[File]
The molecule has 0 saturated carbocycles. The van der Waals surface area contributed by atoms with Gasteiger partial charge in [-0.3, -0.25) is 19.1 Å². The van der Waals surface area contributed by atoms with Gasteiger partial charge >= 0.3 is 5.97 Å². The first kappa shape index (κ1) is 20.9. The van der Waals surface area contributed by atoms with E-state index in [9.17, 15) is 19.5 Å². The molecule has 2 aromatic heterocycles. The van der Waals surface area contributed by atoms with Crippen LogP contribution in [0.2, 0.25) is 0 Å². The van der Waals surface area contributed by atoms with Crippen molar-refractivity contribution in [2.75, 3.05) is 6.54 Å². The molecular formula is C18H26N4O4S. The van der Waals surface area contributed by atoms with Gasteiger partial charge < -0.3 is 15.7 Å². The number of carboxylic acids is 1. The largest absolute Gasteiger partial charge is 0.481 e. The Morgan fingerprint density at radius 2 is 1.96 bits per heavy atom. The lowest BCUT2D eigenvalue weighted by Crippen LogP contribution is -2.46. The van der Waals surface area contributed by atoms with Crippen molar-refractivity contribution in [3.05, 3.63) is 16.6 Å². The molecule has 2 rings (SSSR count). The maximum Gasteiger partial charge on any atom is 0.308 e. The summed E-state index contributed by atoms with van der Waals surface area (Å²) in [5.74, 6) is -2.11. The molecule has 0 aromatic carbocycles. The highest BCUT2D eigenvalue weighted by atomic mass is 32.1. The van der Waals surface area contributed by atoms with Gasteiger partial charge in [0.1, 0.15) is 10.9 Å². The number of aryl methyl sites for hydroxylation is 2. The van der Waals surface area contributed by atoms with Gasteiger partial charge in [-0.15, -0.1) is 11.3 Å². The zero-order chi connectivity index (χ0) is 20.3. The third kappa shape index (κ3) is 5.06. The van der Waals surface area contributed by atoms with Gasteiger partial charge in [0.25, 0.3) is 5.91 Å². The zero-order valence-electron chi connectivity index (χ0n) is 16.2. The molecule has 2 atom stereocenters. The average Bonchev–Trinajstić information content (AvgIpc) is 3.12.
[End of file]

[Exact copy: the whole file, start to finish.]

The molecule has 0 saturated carbocycles. The van der Waals surface area contributed by atoms with Gasteiger partial charge in [-0.3, -0.25) is 19.1 Å². The van der Waals surface area contributed by atoms with Gasteiger partial charge >= 0.3 is 5.97 Å². The first kappa shape index (κ1) is 20.9. The van der Waals surface area contributed by atoms with E-state index in [9.17, 15) is 19.5 Å². The molecule has 2 aromatic heterocycles. The van der Waals surface area contributed by atoms with Crippen LogP contribution in [0.2, 0.25) is 0 Å². The van der Waals surface area contributed by atoms with Crippen molar-refractivity contribution in [2.75, 3.05) is 6.54 Å². The molecular formula is C18H26N4O4S. The van der Waals surface area contributed by atoms with Gasteiger partial charge < -0.3 is 15.7 Å². The number of carboxylic acids is 1. The largest absolute Gasteiger partial charge is 0.481 e. The Morgan fingerprint density at radius 2 is 1.96 bits per heavy atom. The lowest BCUT2D eigenvalue weighted by Crippen LogP contribution is -2.46. The van der Waals surface area contributed by atoms with Crippen molar-refractivity contribution in [3.05, 3.63) is 16.6 Å². The molecule has 2 rings (SSSR count). The maximum Gasteiger partial charge on any atom is 0.308 e. The summed E-state index contributed by atoms with van der Waals surface area (Å²) in [5.74, 6) is -2.11. The molecule has 0 aromatic carbocycles. The highest BCUT2D eigenvalue weighted by atomic mass is 32.1. The van der Waals surface area contributed by atoms with Gasteiger partial charge in [0.1, 0.15) is 10.9 Å². The number of aryl methyl sites for hydroxylation is 2. The van der Waals surface area contributed by atoms with Gasteiger partial charge in [-0.15, -0.1) is 11.3 Å². The zero-order chi connectivity index (χ0) is 20.3. The third kappa shape index (κ3) is 5.06. The van der Waals surface area contributed by atoms with Gasteiger partial charge in [0.25, 0.3) is 5.91 Å². The zero-order valence-electron chi connectivity index (χ0n) is 16.2. The molecule has 2 atom stereocenters. The average Bonchev–Trinajstić information content (AvgIpc) is 3.12.